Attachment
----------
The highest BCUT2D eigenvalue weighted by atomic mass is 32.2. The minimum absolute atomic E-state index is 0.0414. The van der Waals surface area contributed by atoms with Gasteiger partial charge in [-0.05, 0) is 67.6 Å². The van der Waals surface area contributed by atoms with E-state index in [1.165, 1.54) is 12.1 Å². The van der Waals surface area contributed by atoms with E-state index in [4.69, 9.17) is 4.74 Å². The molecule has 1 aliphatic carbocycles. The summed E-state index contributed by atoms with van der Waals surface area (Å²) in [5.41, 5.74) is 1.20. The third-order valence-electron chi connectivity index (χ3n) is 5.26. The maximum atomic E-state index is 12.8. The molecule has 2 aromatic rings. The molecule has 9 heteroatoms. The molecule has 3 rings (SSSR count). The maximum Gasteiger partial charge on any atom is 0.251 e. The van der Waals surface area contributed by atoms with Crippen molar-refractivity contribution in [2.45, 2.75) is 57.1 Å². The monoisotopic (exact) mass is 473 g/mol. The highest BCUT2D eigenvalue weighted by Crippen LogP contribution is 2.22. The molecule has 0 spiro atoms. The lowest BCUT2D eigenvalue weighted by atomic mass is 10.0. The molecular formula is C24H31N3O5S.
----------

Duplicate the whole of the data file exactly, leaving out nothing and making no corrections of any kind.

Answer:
The highest BCUT2D eigenvalue weighted by atomic mass is 32.2. The minimum absolute atomic E-state index is 0.0414. The van der Waals surface area contributed by atoms with Gasteiger partial charge in [-0.05, 0) is 67.6 Å². The van der Waals surface area contributed by atoms with E-state index in [1.165, 1.54) is 12.1 Å². The van der Waals surface area contributed by atoms with E-state index in [4.69, 9.17) is 4.74 Å². The molecule has 1 aliphatic carbocycles. The summed E-state index contributed by atoms with van der Waals surface area (Å²) in [5.41, 5.74) is 1.20. The third-order valence-electron chi connectivity index (χ3n) is 5.26. The maximum atomic E-state index is 12.8. The molecule has 2 aromatic rings. The molecule has 9 heteroatoms. The molecule has 3 rings (SSSR count). The maximum Gasteiger partial charge on any atom is 0.251 e. The van der Waals surface area contributed by atoms with Crippen molar-refractivity contribution in [2.45, 2.75) is 57.1 Å². The monoisotopic (exact) mass is 473 g/mol. The highest BCUT2D eigenvalue weighted by Crippen LogP contribution is 2.22. The molecule has 0 spiro atoms. The lowest BCUT2D eigenvalue weighted by atomic mass is 10.0. The molecular formula is C24H31N3O5S.